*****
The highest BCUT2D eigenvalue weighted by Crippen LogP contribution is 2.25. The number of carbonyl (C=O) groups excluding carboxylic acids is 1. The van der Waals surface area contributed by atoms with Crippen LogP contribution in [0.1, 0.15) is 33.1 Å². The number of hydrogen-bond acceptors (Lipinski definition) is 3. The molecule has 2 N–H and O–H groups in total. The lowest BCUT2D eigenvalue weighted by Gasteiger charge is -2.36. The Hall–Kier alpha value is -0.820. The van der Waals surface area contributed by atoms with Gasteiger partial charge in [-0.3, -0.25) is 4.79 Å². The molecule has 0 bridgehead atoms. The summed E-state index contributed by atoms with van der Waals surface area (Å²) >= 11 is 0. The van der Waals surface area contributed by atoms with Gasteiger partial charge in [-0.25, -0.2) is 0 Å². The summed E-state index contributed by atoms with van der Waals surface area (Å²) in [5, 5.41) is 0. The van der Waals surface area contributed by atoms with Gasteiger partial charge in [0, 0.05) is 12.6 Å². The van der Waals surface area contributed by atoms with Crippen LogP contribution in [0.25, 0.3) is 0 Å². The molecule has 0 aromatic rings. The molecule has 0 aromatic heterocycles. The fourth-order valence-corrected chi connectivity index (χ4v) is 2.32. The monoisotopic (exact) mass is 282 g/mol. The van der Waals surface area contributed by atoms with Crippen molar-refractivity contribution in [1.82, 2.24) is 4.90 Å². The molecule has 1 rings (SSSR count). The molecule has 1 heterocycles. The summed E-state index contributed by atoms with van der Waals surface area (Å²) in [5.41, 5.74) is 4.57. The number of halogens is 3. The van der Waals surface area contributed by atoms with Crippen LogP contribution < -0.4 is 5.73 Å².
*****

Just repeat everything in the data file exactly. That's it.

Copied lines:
The highest BCUT2D eigenvalue weighted by Crippen LogP contribution is 2.25. The number of carbonyl (C=O) groups excluding carboxylic acids is 1. The van der Waals surface area contributed by atoms with Crippen LogP contribution in [0.1, 0.15) is 33.1 Å². The number of hydrogen-bond acceptors (Lipinski definition) is 3. The molecule has 2 N–H and O–H groups in total. The lowest BCUT2D eigenvalue weighted by Gasteiger charge is -2.36. The Hall–Kier alpha value is -0.820. The van der Waals surface area contributed by atoms with Gasteiger partial charge in [-0.3, -0.25) is 4.79 Å². The molecule has 0 bridgehead atoms. The summed E-state index contributed by atoms with van der Waals surface area (Å²) >= 11 is 0. The van der Waals surface area contributed by atoms with Gasteiger partial charge in [-0.25, -0.2) is 0 Å². The summed E-state index contributed by atoms with van der Waals surface area (Å²) in [5, 5.41) is 0. The van der Waals surface area contributed by atoms with Gasteiger partial charge in [0, 0.05) is 12.6 Å². The van der Waals surface area contributed by atoms with Crippen LogP contribution in [0.25, 0.3) is 0 Å². The molecule has 0 aromatic rings. The molecule has 0 aromatic heterocycles. The fourth-order valence-corrected chi connectivity index (χ4v) is 2.32. The monoisotopic (exact) mass is 282 g/mol. The van der Waals surface area contributed by atoms with Crippen molar-refractivity contribution in [1.82, 2.24) is 4.90 Å². The molecule has 1 rings (SSSR count). The molecule has 1 heterocycles. The summed E-state index contributed by atoms with van der Waals surface area (Å²) in [5.41, 5.74) is 4.57. The number of halogens is 3. The van der Waals surface area contributed by atoms with Crippen LogP contribution < -0.4 is 5.73 Å².